They haven’t thought this through. There is way more to oil than just pumping it and using it for energy. There are numerous by-products from the refining process that we need for modern living. One example is plastics. Oh use recycled plastics you say? This may be fine for cheap Dollarama products but many products require high purity. One specific example are cables used to carry electricity underground. The tiniest impurity in these can render a cable useless. Even worse if the defect is not found until after being installed for a few months with exposure to underground water. When that happens, there is the expense to dig it back up and replace it. This is just one example, maybe you know other oil uses that we can’t just turn off.
For those who don’t follow Canadian politics, The Leap Manifesto was passed this last weekend by the national NDP party. It advocates not building any new infrastructure for fossil fuels. Former leader Thomas Mulclair went on television to talk about “leaving oil in the ground”. Their national convention was in Alberta and created great divisive forces. For Americans, it would be like making a proposal for no more pipelines or oil tankers while in Texas.
Tech stuff. It took me a couple days to realize that the parallel port loading for Arduino is really obsolete. It happened to be the first article I found on bootloading. While I happened to have an old XP computer with an actual parallel port, not only did it not work but the whole method is archaic even while it’s still contained in the Arduino IDE. The proper current method is:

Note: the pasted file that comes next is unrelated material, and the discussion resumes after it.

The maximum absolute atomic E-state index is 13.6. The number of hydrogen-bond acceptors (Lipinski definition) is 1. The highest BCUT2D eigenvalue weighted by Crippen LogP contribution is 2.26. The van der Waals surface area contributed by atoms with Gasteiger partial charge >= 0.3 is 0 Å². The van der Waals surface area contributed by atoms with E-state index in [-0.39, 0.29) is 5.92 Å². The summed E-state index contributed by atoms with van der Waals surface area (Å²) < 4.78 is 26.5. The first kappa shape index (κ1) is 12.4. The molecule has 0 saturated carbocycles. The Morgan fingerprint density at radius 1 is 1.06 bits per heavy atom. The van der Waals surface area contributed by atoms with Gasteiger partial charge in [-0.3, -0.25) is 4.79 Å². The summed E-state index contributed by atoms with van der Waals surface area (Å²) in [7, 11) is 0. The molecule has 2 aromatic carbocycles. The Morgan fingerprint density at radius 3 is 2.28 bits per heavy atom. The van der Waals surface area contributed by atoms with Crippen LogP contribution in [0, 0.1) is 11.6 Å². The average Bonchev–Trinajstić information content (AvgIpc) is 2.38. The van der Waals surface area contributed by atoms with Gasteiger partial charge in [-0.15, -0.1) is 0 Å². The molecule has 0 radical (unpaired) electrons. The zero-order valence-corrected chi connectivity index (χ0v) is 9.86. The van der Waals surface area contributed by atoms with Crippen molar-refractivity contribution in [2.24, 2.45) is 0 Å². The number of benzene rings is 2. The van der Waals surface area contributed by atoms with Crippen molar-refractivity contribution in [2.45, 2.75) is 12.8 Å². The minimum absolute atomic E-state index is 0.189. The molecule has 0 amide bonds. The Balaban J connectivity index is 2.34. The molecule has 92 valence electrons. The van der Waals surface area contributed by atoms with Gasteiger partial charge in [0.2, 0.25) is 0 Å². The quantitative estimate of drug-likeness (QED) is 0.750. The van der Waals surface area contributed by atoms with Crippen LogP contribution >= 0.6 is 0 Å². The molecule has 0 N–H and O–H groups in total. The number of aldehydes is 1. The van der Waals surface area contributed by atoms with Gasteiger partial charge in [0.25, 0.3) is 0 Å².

http://www.crash-bang.com/resource/bootload-atmega328/ which I likely didn’t pay enough attention to since it wasn’t on the official Arduino website. Using this circuit I can not only boot load up my 10 extra ATMega328 processors but I can use the Arduino as ISP function with my Nano for programming while still running my Uno for data logging.
Currently investigating battery charging circuits and how frequent I can pump water versus saving power, especially on cloudy days. This is what my trend logger app looks:
You can see how the battery depletes until the sunrises the next day. It’s interesting watching the sun rise and the solar panel voltage count up. Sunrise by the numbers.
The firmware for Carbon Block V1.0 is done for the aquaponics tank. Development on the Arduino Uno went pretty fast. When you plug it in, it shows up as a COM port which I use in many of my industrial projects. It has a software time of day clock that I need for data logging. It can save the value to flash memory if required. I’m using low power mode so it only wakes every 8 seconds also if any command comes in on the serial port. The remote program allows parameters to be changed. The remote program is in Visual Basic now but planned to be Arduino via Bluetooth later. Using it you can set the water pump frequency, read any of the analog inputs which will tell you battery voltage and solar panel voltage (that is how much light the plants are getting) and water temperature. For plant and decoration lights, I have 5 Parallax WS2812B RGB modules. Remotely they can be turned on and changed to any colour. Conveniently, the software for the Adafruit NeoPixels worked fine with these and I can physically arrange them around the tank to light the plants evenly.